Since a January 2015 agreement, China has transferred three Z-10 “Thunderbolt” attack helicopters to Pakistan, which has become China’s staunchest ally and largest weapons buyer. These three Z-10 helicopters are currently at a Pakistani Army base in Qasim/Dhamial, undergoing testing, maintenance training and modifications for operating in the Khyber mountains.
The Z-10 is built by the Changhe Aircraft Industries Corporation, with design input from Russia’s Kamov Design Bureau. It first flew in 2003, and the PLA and the PLAN currently flies around 80-100 helicopters. The 7-8 ton Z-10 is similar to other attack helicopters like the AH-64 Apache, Mi-28 Havoc and August Westland Mangusta. With its heavy armament of a 23mm cannon, and over a ton of guided weapons including HJ-10 anti-tank missiles, 57mm rockets and TY-90 air to air missiles, the Z-10 is China’s frontline attack helicopter, replacing the Cold War era Z-9 (itself a French license copy).
The Z-10 will supplement Pakistan’s arsenal of 51 aging American built AH-1 “Cobra” attack helicopters. In particular, the Z-10’s greater size allows it to carry more powerful thermal imaging and night vision equipment than the AH-1F, as well as “fire and forget” missiles like the HJ-10 (the AH-1’s TOW missile requires that the helicopter maintain line of sight with the target, which leaves it vulnerable to anti-air fire). The Z-10 also has a laser target designator, which could allow it to provide guidance support for missiles fired by the Burraq armed drones.
Once they enter into service, Pakistans’ Z-10 attack helicopter would likely fight in Operations Khyber 1 and Zarb e Azb against Taliban fighters near the Afghan border. The Z-10 would be used, as have the AH-1s, to provide close air support for Pakistani troops, as well as to conduct search and kill mission of high value terrorist targets, and battlefield reconnaissance.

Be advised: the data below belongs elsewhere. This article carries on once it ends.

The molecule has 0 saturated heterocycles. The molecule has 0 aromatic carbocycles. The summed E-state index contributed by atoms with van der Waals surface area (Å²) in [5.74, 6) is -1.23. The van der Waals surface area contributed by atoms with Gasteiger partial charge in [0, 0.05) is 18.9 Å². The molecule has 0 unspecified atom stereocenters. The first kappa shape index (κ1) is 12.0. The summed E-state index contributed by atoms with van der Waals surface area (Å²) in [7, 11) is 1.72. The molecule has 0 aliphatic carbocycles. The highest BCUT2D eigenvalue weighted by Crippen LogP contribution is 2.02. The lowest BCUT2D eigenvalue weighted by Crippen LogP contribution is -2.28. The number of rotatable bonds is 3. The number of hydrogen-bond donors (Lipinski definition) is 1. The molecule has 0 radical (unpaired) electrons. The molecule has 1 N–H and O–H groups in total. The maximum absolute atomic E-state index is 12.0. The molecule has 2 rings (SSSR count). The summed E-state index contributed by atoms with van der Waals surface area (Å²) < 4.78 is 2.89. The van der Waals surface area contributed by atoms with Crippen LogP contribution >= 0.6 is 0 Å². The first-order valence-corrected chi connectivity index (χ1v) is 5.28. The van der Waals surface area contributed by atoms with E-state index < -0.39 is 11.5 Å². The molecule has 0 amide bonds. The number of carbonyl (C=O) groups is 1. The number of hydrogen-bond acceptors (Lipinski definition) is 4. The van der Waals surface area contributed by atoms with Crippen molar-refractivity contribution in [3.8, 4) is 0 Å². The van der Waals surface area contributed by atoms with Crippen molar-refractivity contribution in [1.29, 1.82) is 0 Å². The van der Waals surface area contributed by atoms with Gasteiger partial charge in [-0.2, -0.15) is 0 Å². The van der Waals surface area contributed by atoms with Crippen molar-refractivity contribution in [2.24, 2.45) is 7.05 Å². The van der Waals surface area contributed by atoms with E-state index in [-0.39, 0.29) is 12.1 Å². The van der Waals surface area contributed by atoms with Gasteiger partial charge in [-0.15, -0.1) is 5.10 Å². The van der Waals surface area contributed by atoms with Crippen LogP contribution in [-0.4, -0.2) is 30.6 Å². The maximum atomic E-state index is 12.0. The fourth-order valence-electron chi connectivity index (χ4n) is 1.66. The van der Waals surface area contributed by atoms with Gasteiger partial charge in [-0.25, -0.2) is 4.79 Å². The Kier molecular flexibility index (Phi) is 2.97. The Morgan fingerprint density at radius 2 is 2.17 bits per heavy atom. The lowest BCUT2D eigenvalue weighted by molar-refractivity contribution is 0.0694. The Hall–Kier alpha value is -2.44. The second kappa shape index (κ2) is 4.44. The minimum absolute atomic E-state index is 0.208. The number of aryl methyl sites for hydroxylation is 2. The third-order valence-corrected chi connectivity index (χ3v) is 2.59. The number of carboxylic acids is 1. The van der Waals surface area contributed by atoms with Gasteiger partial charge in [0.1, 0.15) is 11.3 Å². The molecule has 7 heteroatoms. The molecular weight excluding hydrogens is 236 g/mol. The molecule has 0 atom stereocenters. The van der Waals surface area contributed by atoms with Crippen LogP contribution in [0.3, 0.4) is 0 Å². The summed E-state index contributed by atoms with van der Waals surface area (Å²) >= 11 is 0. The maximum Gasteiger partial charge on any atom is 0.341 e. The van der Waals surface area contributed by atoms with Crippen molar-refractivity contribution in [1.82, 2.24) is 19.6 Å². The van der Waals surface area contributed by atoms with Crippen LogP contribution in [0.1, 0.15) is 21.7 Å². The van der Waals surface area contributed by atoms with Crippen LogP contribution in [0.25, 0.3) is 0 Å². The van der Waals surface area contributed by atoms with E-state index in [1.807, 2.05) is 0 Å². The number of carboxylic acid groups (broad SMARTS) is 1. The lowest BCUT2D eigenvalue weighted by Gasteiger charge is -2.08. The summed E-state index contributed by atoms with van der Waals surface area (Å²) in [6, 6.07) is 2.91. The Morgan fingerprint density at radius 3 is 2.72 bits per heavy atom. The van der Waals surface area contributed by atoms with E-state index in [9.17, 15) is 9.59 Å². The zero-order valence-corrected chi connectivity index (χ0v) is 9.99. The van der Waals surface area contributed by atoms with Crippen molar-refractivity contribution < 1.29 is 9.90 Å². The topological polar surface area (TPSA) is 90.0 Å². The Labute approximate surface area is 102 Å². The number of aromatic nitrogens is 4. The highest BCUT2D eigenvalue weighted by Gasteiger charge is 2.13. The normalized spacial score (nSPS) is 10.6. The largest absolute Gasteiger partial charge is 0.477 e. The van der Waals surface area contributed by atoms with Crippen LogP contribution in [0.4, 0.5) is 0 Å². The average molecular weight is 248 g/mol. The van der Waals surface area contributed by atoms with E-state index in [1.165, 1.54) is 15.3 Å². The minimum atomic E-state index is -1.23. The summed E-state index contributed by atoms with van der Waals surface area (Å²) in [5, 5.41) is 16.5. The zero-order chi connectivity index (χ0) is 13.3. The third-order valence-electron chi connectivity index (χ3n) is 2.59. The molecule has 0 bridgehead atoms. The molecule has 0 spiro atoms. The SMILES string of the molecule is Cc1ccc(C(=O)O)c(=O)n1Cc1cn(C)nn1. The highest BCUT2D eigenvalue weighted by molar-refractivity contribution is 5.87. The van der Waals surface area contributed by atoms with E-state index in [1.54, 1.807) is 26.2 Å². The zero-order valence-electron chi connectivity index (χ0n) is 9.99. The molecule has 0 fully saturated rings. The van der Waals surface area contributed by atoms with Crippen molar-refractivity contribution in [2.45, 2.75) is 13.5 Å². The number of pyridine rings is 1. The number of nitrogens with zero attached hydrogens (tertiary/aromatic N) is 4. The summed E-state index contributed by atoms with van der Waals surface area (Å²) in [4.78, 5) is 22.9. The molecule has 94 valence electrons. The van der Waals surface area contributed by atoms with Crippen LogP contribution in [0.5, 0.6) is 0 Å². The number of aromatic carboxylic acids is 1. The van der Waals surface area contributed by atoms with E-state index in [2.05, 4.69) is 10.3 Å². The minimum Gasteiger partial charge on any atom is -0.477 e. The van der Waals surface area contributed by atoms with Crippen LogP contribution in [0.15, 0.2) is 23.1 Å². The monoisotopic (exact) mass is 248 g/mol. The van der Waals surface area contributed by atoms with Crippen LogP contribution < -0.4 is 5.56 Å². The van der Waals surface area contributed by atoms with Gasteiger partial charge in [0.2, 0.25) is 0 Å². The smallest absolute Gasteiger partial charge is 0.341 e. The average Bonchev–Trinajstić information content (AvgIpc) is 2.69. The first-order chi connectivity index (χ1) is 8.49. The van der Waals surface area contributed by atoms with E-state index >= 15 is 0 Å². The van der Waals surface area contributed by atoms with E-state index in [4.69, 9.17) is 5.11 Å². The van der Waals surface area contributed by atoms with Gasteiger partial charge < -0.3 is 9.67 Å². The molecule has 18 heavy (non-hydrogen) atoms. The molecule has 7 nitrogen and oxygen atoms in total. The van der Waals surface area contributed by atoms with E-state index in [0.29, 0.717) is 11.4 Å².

Future upgrades for the Z-10 could include a millimeter wave radar similar to the American Longbow system, more powerful WZ-16 turboshaft engines to increase speed and armor, improved infrared and electronic countermeasures, and the ability to network with unmanned systems such as drones. If Pakistan finds the Z-10 to be capable platforms, it would likely replace the Cobra as Pakistan’s next attack helicopter. And a successful trail by combat would make the Z-10 very attractive to other foreign buyers. Just another sign that China is making waves in the international arms market, selling increasingly sophisticated systems such as warships, air defense and anti-ship missiles.
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